The Fine Arts as a Dynamic Factor in Society

J. Odenwald-Unger
1907 American Journal of Sociology  
Before beginning my subject proper I must explain the term "dynamic" as used in my title. It is borrowed from Professor Ward's Dynamic Sociology, and is used in the same sense as it is used in physics, namely as denoting force, a propelling agent. The thesis of this paper is based upon fhe theolry that the feeliilgs, emotions, and passions of mankind constitute the propelling agent or dynamic element in society, corresponding to the physical forces in the lower realms of nature, and that they
more » ... re, and that they can be controlled and guided into beneficial channels by intelligent foresight, just as the physical forces (wind, water, fire, electricity, etc.) are being soi controlled and guided by the inventions of men. My second point is that in the fine arts, including drama and fiction, this dynamic element finds its most perfect expression, and could, if thoroughly understood, be made use olf by, and become a powerful aid to" the sociologist. The paper was inspired by the belief that this is not generally recognized by the sociologists, but that they, on the contrary, consider the fine arts as entirely outside of their domain, as belonging to a side of human mind with which they, as sociologists, have nothing to do-viz., the aesthetic faculty, which derives pleasure from the contemplation of beauty and harmony, but has no part in the improvement of society, indeed turns away with impatience and pain from the disharmonies and stupidities of life to, dwell in an ideal realm, where beauty and happiness reign. "There is nothing dynamical in the influence of the fine arts," says Mr. Ward in Dyncamic Sociology. Enjoyable in themselves, and therefore sources of happiness, their influence is confined to the immediate present, and is incapable of contributing any permanent aid to social progress. Their study belongs entirely to the department of social statics, and this brief notice is merely intended to fix their true position and exhibit their negative character. 656 It has been said that art is nonprogressive; that it serves no useful purpose in the world; that it does not raise the moral tone of society; that it adds no new truth to man's stock of knowledge; that it makes man no more comfortable, no better, no wiser. This might almost be true without constituting an argument against the cultivation of the aesthetic faculty. Love of the beautiful and its pursuits do not claim to constitute either an ontogenetic or a philogenetic force in society. They constitute a typical sociogenetic force. Art is a socializing agency. It is an agency of civilization as distingushed from preservation or perpetuation. It is not a necessity; shall we call it a luxury? It is much more. In a pain-economy it may be a luxury, but above that it becomes a utility. It finally becomes a spiritual necessity. As soon as the class of wants which may be distinguished as needs are satisfied, this spiritual want, which, as we have seen, is planted deep in the animal nature, at once asserts itself; and the satisfaction of a spiritual want is as important as that of a material want. It serves to swell the volume of life. Men have aesthetic interests as well as economic interests, and their claims are as legitimate. THE AMERICAN JOURNAL OF SOCIOLOGY is this true? Have the greatest artists of the world been satisfied merely to please and entertain men? It is true probably of the art of primitive peoples, and of a great and important branch of art today. We might call it the idealistic as complared with the realistic art. Not that I consider this a perfectly correct terminology; for the idealistic art should also be realistic or true to nature, and the realistic art is often far more idealistic than the other; yet it will doi for our present purpose. This, idealistic art, which indeed is an end in itself, is by many of the profession as well as the laity still regarded as the only proper and legitimate art, and its end, the desire for beauty and harmony, the only legitimate end, finding expression in the motto: "Art for art's sake." Some, indeed, claim that this is the highest and noblest aim art can have; namely, to soothe and delight the tired mind, to make man forget the worries and troubles of life, to create for him an ideal of harmony and happiness, 'and bring him nearer that heaven of fable which man has ever dreamt about, but has never reached, and which art alone can make him at least fancy for a, moment to have 'entered. But what shall we say of that other art, generally called "realistic," which has, had some of the, if n1ot the, greatest geniuses, of the world as its exponents ? What shall we say of the art of Tolstoy, Ibsen, Hauptmann, Sudermann, Bernard Shaw, Zola, Flaubert? What of the paintings of Veretchagin, Sleevogt, Uhde; the sculptures of Meunier, Rodin, Sinding; or the music oif Wagner, Berlioiz, Grieg, or Glazounoff? I know that some critics maintain this to be no art at all, but vagaries of disturbed minds, or the gloomy pessimism of unsuccessful men. But this is the shallowest of criticisms. The fact is that the greatest artists of all time have not merely wished to please; they have moire often shocked us. Their object has been to be true, and by this very truth to arouse men; to awaken their intellect; to, stir their emotions, to bring a sluggish and lethargic mankind to a realization of the wrongs, the injustice, the cruelty, and the indifference that reign in society. Let us look at a country which, more than any other of the civilized countries of the world, is suffering immeasurable wrongs under the indifference, greed, cruelty, and stupidity of its so-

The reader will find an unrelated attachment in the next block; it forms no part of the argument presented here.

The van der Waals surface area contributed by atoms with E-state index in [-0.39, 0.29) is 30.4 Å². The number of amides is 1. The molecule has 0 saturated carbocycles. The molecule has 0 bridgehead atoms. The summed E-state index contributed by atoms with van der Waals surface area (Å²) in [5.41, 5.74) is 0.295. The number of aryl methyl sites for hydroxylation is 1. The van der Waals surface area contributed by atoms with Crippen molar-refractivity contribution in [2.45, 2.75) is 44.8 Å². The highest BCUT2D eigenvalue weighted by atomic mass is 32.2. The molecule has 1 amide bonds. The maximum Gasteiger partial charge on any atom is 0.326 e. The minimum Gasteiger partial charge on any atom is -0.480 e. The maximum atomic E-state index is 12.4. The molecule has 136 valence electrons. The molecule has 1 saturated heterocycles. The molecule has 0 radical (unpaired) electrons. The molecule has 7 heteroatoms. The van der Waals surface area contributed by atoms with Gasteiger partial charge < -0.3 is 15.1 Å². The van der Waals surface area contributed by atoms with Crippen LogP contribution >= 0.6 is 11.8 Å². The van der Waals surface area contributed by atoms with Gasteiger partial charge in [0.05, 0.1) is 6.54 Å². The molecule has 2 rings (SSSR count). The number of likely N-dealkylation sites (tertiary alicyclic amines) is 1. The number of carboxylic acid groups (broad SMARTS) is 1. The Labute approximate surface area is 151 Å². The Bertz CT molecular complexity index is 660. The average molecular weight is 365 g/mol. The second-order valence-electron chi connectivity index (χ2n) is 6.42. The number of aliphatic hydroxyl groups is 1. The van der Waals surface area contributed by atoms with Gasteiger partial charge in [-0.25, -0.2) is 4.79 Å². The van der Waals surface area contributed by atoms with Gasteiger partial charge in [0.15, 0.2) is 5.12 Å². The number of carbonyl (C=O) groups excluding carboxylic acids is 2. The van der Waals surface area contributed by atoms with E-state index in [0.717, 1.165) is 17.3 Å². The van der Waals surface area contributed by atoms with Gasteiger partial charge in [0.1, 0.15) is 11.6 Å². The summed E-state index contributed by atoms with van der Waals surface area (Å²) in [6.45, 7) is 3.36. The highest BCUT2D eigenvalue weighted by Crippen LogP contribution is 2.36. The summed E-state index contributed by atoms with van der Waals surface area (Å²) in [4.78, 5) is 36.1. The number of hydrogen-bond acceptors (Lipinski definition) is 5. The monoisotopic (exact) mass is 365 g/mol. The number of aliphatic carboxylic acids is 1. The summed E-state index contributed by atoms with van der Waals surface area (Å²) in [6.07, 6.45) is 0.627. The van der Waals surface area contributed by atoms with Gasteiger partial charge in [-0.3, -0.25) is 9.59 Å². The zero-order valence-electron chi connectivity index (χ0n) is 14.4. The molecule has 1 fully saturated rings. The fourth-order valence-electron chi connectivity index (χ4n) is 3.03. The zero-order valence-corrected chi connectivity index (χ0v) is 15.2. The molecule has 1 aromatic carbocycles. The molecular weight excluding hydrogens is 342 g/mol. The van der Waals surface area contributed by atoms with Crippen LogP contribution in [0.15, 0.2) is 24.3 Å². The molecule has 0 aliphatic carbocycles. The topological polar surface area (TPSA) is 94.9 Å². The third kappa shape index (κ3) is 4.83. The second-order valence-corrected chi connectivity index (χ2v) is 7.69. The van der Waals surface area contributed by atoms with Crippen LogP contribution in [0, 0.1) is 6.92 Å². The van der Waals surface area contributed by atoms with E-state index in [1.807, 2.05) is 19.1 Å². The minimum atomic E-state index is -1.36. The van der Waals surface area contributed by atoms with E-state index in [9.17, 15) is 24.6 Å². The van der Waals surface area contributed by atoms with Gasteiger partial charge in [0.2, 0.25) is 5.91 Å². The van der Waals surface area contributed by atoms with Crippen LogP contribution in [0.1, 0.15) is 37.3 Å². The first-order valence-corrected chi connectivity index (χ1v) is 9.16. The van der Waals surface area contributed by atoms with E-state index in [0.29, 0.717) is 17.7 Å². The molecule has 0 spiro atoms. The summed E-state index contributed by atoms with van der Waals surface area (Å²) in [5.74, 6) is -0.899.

doi:10.1086/211542 fatcat:peyohhajqredldf3aeldt5etjm